From time to time I have the chance to chat to the waifs and strays that follow our daughters around – a rare chance to get an insight into the views of French youth! Many of them are at the age when the real world is starting to take over from school life…
The problems that French youngsters face when looking for jobs are substantial, and much more difficult than we faced ourselves when we were young, so I have a lot of sympathy with their predicament. The big problem is, of course, the woeful lack of job opportunities for young French people at the moment.
The first option is to work ‘on the black’. As far as I can tell, most young people don’t want to do this (in part because they like to think they are making a start on their 40 years of required pension contributions). But given the options, they prefer to work on the black rather than not work at all. So this is what many do, and frankly I would do exactly the same if I was in the same position rather than sit at home watching TV all day.
Second option is the CDD, an employment contract for a fixed length of time. These are easier to come by than ‘real’ jobs (although still difficult to find), they are legal, and they sometimes bring valuable work experience, but they don’t bring any job security. Because employing people and getting rid of poor employees is so expensive in France* employers prefer these contracts. Unfortunately when the contract finishes they usually either simply renew it for a few more months, or else they let that person leave and employ another person on the same contract.
*In the UK a company has to pay about 12% of an employees salary in national insurance charges, in France it is 42%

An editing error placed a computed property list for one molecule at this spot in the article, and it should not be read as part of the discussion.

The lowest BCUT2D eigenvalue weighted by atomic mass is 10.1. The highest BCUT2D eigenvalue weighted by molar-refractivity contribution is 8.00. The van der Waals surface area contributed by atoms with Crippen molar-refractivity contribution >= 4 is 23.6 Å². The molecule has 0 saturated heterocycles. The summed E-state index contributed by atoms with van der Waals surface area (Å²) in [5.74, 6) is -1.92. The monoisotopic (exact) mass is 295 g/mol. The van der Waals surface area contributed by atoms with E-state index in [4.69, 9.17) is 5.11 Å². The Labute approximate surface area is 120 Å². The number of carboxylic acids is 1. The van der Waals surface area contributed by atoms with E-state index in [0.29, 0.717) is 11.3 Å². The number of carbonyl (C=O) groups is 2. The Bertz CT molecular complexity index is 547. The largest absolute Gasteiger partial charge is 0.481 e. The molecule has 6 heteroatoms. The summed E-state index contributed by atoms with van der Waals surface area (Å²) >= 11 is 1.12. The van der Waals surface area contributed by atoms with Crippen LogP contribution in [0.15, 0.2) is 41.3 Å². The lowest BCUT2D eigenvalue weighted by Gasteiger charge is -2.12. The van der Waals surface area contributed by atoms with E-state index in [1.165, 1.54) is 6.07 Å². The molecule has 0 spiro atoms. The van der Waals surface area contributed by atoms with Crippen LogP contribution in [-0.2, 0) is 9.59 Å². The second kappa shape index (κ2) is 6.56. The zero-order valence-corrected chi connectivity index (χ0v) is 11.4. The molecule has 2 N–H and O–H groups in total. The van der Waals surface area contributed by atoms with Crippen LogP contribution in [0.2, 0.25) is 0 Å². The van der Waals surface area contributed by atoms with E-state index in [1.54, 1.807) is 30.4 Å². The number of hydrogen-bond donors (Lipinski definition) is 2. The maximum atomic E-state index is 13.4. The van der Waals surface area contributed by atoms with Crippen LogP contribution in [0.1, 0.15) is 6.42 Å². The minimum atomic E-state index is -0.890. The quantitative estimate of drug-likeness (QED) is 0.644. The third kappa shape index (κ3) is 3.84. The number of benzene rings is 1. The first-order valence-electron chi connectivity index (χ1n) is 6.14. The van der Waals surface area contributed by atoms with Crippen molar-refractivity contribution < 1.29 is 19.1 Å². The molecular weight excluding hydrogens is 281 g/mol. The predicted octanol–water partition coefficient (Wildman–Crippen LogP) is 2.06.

Third option, finding a regular full-time paid job, is more or less impossible for those that don’t have a particular talent. I’m sure people from the elite grandes-ecoles and suitable backgrounds stroll into great jobs with no trouble, but the people we speak to don’t seem to know anyone who has actually found one of these elusive real jobs.
But the strange thing is, if I suggest that they should relax the hiring and firing rules in France to make it easier to get a job, no-one agrees with me, despite a great deal of evidence that it is better for an economy to have a more casual approach to hiring and firing.
It might take 5 or 10 years to find a job in France, but the one hope everyone has is that once they have found a real job they can keep it for ever. Contracts and unions will make it impossible to lose the job, almost regardless of what happens. Who wants to spend years looking for a job only to have to start the same process again a couple of years later?
They are mystified how people in other countries, such as the UK, can cope with the constant threat of redundancy or being sacked for poor performance. Suggestions that a company will generally keep and reward employees who work hard, and only get rid of the staff who are making no effort, are implausible they tell me – who wants their job to be on the line because they happen to disagree with the boss…
The one thing I have learned in France: almost everyone wants change, and recognises the need for change, but for other people, not themselves. So those that do have jobs will fight vigorously against any changes that reduce their rights.
So the big question is – where does that leave French youth – and perhaps our own children in a couple of years? Because at the moment things are looking pretty bleak!